The Journal of Physiology 01/2011; 589(Pt 2):325-39. · 4.38 Impact Factor
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    ABSTRACT: The intestine is recognised to play a key role in the transmission of prion diseases. These diseases are associated with pathological isoforms (PrP(Sc)) of the normal cellular prion protein (PrP(C)) and can be transmitted between individuals or arise spontaneously. The brain, as the primary site of prion replication, could provide infectious prions to peripheral tissues. Here, we examine whether the brain is a source of intestinal prion accumulation. Following intracerebral inoculation with human origin prions the ileums of BalbC mice with clinical prion disease were assessed by Western immunoblot and immunohistochemical analysis for the presence of PrP(Sc) and the survival of enteric glial cells (EGCs) and specific neuronal subpopulations in the myenteric and submucosal plexus. PrP(Sc) was detected in the ileum of 13/13 mice following intracerebral inoculation with prions and 0/4 saline-inoculated mice. PrP(Sc) was localised at detectable levels in the Peyer's patches of infected mice. Investigation of neuronal subpopulations revealed a significant decrease in neurofilament reactive neurons (11±8%, p<0.05, n=5) compared with saline-inoculated mice (23±5%, n=3). Neuronal nitric oxide synthase (nNOS) and tyrosine hydroxylase reactive neurons were decreased in some (2 of 4 and 1 of 3, respectively) but not all prion-infected mice, whereas calretinin and vasoactive intestinal peptide reactive neurons were unaffected. EGCs were highly distorted in circumscribed ganglia of the myenteric plexus. In areas of glial derangement, the neurons showed undefined outlines and faint cytoplasmic immunoreactivity for the pan-neuronal marker Hu and loss of nNOS reactivity. The present work shows that PrP(Sc) can be transmitted from the brain to the intestine. This causes pathological changes in enteric glia and neurons. We conclude that PrP(Sc) of brain origin finds a substrate in the naturally occurring PrP(C) of EGCs and neurons. This results in a reservoir of PrP(Sc) in the intestine, which may represent a source of prion disease transmission through surgical procedures and environmental contamination.
    Gut 12/2010; 59(12):1643-51. · 10.73 Impact Factor
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    ABSTRACT: The family of two-pore domain potassium (K(₂P)) channels is important in setting and controlling the background potassium current of excitable cells. This study examines the localisation of the acid-sensitive channel, K(₂P)9.1 (TASK3), in cells of the gastric mucosa. We observed K(₂P)9.1 immunoreactivity in endocrine cells of the mucosal glands of the guinea-pig, rat and mouse but the channels were not detected in parietal, chief, or mucous cells. K(₂P)9.1 channel immunoreactivity was consistently co-localised with histidine decarboxylase immunopositive enterochromaffin-like (ECL) cells, and with the majority of ghrelin immunoreactive X/A cells. Localisation in somatostatin immunoreactive D cells was rare in the guinea-pig, and did not occur in the stomach of rat, but, in the mouse, K(₂P)9.1 channels were observed in the majority of somatostatin-immunoreactive D cells. Conversely, sections taken from the guinea-pig and mouse stomachs, but not rat stomach, revealed K(₂P)9.1 in gastrin-containing G cells. These results demonstrate the presence of K(₂P)9.1 channels in the entero-endocrine ECL, G and D cell populations of the stomach that regulate acid secretion through the release of histamine, gastrin and somatostatin. K(₂P)9.1 channels were located in the ghrelin X/A cells that regulate food intake.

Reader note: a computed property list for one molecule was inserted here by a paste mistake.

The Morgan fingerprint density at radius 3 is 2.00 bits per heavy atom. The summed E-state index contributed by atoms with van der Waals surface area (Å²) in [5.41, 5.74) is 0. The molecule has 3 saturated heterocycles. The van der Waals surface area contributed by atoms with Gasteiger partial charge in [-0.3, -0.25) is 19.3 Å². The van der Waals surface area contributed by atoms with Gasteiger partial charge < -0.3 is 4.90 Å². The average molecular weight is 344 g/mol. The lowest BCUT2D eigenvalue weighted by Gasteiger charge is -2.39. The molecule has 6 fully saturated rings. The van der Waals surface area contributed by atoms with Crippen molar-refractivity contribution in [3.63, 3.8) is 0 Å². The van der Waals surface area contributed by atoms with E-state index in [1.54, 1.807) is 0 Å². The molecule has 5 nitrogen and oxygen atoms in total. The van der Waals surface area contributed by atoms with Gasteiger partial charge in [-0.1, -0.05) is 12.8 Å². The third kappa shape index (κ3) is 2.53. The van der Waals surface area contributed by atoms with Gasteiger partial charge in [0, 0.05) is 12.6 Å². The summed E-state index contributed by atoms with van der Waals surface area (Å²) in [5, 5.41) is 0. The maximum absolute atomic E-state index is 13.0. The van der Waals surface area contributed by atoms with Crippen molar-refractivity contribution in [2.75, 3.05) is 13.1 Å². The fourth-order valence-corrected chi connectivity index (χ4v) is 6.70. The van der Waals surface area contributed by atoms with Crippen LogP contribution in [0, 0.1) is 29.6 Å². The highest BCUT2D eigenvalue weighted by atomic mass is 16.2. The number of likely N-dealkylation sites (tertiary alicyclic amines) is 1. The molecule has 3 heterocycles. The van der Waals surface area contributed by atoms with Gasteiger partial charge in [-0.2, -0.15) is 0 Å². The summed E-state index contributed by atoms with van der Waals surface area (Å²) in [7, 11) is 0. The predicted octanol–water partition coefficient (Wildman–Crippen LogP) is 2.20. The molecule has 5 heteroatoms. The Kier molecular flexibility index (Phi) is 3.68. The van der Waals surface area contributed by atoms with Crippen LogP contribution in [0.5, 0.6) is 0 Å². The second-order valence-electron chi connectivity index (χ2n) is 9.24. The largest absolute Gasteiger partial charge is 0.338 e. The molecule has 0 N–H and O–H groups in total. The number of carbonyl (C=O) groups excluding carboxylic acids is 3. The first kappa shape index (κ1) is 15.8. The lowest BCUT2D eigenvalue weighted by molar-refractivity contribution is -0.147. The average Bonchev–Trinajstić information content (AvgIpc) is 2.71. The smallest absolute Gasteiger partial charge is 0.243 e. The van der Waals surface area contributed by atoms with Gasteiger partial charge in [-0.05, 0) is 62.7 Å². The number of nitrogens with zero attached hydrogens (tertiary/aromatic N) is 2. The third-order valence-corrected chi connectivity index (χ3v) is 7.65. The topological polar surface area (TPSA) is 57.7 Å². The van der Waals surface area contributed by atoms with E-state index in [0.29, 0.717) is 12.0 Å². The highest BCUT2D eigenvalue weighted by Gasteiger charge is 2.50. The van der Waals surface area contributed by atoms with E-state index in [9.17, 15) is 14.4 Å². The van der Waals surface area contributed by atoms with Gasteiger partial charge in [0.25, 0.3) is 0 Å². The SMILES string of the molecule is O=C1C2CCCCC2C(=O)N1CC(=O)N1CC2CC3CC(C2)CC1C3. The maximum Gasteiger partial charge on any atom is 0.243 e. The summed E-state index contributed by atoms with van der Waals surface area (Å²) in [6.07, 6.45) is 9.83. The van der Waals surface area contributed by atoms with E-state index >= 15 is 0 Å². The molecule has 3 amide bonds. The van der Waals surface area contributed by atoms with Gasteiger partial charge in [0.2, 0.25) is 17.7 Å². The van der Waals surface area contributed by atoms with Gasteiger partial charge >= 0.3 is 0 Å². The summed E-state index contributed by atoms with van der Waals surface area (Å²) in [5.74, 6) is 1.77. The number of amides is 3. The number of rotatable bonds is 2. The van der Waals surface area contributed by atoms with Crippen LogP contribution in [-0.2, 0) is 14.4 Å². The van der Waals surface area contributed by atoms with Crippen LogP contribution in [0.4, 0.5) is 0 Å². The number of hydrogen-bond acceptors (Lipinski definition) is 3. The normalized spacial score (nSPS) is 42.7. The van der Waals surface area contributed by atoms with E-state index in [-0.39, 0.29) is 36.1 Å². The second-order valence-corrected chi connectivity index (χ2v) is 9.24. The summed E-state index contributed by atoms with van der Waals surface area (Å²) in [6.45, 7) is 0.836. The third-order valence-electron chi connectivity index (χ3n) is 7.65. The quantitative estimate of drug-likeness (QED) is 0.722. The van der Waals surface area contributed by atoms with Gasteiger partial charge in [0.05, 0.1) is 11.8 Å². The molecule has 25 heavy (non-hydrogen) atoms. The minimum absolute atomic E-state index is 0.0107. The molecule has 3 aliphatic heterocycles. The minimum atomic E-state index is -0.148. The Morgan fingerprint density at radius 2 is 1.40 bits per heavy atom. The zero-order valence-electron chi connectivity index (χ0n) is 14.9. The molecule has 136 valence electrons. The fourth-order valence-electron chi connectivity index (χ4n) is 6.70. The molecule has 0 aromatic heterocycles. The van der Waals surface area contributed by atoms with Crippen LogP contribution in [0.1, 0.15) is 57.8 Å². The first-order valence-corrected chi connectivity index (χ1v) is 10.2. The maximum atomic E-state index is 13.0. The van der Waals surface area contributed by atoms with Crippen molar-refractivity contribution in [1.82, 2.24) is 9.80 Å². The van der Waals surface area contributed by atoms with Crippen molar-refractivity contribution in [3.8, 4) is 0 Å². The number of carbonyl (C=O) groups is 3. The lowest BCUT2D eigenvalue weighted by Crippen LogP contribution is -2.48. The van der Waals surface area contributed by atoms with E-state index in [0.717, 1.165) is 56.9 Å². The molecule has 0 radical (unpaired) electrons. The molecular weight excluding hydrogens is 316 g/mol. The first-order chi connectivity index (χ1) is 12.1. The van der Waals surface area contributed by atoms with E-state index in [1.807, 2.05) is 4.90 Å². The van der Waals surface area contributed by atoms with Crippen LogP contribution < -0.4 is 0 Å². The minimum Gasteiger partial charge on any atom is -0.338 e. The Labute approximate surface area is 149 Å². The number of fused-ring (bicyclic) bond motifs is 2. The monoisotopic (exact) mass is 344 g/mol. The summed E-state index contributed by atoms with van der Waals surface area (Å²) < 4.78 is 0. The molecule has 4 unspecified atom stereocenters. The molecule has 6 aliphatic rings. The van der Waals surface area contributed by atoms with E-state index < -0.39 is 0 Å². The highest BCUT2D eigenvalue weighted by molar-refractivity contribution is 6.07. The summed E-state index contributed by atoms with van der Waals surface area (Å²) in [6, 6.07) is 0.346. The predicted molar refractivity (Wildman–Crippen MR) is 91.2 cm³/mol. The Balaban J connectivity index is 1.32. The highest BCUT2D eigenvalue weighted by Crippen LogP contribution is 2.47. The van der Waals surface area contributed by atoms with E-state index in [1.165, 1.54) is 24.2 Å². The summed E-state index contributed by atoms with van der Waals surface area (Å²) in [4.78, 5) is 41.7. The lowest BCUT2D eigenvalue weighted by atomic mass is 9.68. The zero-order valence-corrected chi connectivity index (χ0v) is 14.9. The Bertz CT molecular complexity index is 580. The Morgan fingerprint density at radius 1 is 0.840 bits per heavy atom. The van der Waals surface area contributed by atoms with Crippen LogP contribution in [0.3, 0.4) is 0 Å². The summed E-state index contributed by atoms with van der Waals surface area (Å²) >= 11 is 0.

Journal of molecular histology 12/2010; 41(6):403-9. · 1.75 Impact Factor
  • Gastroenterology 01/2010; 138(5). · 12.82 Impact Factor
  • Gastroenterology 01/2010; 138(5). · 12.82 Impact Factor
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    ABSTRACT: We investigated the effect of inflammation on slow synaptic transmission in myenteric neurons in the guinea pig ileum. Inflammation was induced by the intraluminal injection of trinitrobenzene sulfonate, and tissues were taken for in vitro investigation 6-7 days later. Brief tetanic stimulation of synaptic inputs (20 Hz, 1 s) induced slow excitatory postsynaptic potentials (EPSPs) in 49% and maintained postsynaptic excitation that lasted from 27 min to 3 h in 13% of neurons from the inflamed ileum. These neurons were classified electrophysiologically as AH neurons; 10 were morphological type II neurons, and one was type I. Such long-term hyperexcitability after a brief stimulus is not encountered in enteric neurons of normal intestine. Electrophysiological properties of neurons with maintained postsynaptic excitation were similar to those of neurons with slow EPSPs. Another form of prolonged excitation, sustained slow postsynaptic excitation (SSPE), induced by 1-Hz, 4-min stimulation, in type II neurons from the inflamed ileum reached its peak earlier but had lower amplitude than that in control. Unlike slow EPSPs and similar to SSPEs, maintained excitation was not inhibited by neurokinin-1 or neurokinin-3 receptor antagonists. Maintained postsynaptic excitation was not influenced by PKC inhibitors, but the PKA inhibitor, H-89, caused further increase in neuronal excitability. In conclusion, maintained excitation, observed only in neurons from the inflamed ileum, may contribute to the dysmotility, pain, and discomfort associated with intestinal inflammation.